This Is The Life – Ananda, Skobo, Flamez Mshamba Mwenza, Smallz Lethal ( Washamba Wenza , A-World )
Careless Whispers – Frankwest Mshamba Mwenza, Skobo
Amefall Na G – Ananda, Young Bob ( aka Bosco Baya ), Skobo, Kaktus Kusini ( A-World, Audio Kusini )
Unga Unga – Kidis, Ekori, Skobo, Kaktus ( Audio Kusini )
Tumechoka – Kidis, Silver, Skobo, Ekori Turkana, Gas Fyatu, Edu Doo Mambo, Kevlexicon, Kaktus ( Okoa Hip Hop Project, Audio Kusini )
Living It, Loving It – Skobo, Silver, Liqweed, Ekori Turkana, Kevlexicon, Kaktus Kusini
Kitu ni ka hio – 32 Records
Sahaulika – Ekori Turkana, Skobo, Gas Fyatu, Blackfella, Edu Doo Mambo, Kaktus, Kevlexicon ( Audio Kusini )
UPDATE: 23, May 2014. Smallz Lethal’s album now available on itunes; Common Mwananchi
Washamba Wenza is a hip hop movement with roots in Dandora. “This is the Life” is a collaborative track between the studios/hiphop families of G’Ganji, Audio Kusini and A-World, featuring an instrumental by Ken Ring. Check out more music from Washamba Wenza, G’Ganji and Audio Kusini/Kusini Recordz. You can download this classic hapa.
UPDATE (28 July 2013): Check out the new track from G’Ganji, Washamba Wenza and Ananda A-World, WASTE NO TIME (free download).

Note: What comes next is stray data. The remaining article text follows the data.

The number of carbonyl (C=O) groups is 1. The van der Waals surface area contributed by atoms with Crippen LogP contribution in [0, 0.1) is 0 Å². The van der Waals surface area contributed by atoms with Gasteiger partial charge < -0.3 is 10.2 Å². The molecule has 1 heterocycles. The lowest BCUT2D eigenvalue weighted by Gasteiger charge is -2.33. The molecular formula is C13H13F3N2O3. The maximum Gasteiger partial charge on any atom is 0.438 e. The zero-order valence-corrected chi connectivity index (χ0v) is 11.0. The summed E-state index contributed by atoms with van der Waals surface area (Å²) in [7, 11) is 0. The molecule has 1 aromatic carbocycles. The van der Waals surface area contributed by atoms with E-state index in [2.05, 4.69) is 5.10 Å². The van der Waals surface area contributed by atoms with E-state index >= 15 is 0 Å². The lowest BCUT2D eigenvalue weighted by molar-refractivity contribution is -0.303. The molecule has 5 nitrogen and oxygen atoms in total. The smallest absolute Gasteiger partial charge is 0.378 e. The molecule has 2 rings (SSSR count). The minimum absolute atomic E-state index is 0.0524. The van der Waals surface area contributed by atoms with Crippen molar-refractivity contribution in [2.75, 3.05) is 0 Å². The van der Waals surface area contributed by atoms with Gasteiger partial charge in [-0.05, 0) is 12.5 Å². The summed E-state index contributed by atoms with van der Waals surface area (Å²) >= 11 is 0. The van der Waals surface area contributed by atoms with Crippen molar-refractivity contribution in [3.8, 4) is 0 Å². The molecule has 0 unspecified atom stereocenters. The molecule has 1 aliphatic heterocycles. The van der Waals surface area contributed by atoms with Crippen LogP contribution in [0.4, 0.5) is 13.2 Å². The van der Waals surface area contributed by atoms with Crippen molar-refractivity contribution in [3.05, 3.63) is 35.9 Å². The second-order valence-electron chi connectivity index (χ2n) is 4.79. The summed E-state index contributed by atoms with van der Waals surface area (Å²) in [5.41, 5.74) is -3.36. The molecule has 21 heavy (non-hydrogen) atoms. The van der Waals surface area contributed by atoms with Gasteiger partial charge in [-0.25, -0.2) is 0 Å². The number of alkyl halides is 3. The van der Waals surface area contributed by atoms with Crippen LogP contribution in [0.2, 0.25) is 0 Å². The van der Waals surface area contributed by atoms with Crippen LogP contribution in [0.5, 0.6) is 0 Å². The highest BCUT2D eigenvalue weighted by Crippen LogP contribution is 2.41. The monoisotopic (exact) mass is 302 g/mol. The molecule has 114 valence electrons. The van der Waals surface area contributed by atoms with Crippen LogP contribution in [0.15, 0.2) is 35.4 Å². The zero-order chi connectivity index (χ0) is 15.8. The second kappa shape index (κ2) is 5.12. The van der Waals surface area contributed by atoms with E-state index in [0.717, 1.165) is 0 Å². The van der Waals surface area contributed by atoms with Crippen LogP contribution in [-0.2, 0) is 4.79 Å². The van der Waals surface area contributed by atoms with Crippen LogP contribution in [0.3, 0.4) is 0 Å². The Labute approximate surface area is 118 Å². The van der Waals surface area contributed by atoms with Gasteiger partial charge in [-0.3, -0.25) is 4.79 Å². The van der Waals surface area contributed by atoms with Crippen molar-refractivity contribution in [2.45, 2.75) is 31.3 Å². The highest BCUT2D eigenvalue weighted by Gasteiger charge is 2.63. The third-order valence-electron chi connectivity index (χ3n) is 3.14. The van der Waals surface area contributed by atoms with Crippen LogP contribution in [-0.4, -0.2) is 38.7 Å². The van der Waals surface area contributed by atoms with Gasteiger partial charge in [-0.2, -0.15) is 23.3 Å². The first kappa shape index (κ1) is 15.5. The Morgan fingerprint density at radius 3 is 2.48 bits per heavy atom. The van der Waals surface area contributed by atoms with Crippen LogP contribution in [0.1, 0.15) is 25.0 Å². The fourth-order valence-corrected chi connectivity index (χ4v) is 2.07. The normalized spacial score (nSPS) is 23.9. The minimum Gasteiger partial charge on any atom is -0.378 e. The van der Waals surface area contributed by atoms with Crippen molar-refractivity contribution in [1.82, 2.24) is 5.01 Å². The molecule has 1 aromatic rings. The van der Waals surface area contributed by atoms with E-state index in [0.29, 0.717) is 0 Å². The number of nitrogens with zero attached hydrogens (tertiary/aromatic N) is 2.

1. What inspired you to write your verses for “This is the Life”?
Smallz Lethal (Mshamba Mwenza):
yeah man..we cn neva b too busy bro..first, 4 my verse..that is almst the deepest verse av ever written, the kind of meditation we had was maad man. basicaly,i was reffering to hiphop as a person, leting her knw how much impact she has on me n how am gonna b loyal to her..
2 my side n as i know hiphop is life, n i simply referred to life as a teacher where i said that thru him, wen i woz a kid, i knew how to tighten my shoe lases when i run not 2 fall…lyfstyles also differ in that we gat hoods livin ths way so in our hood its diffrent and…’this is the life innawi yard!’
Flamez (Mshamba Mwenza):
Flamez Mshamba Mwenza
For the verses my part was actually time am basically writing how i see and feel about stuff.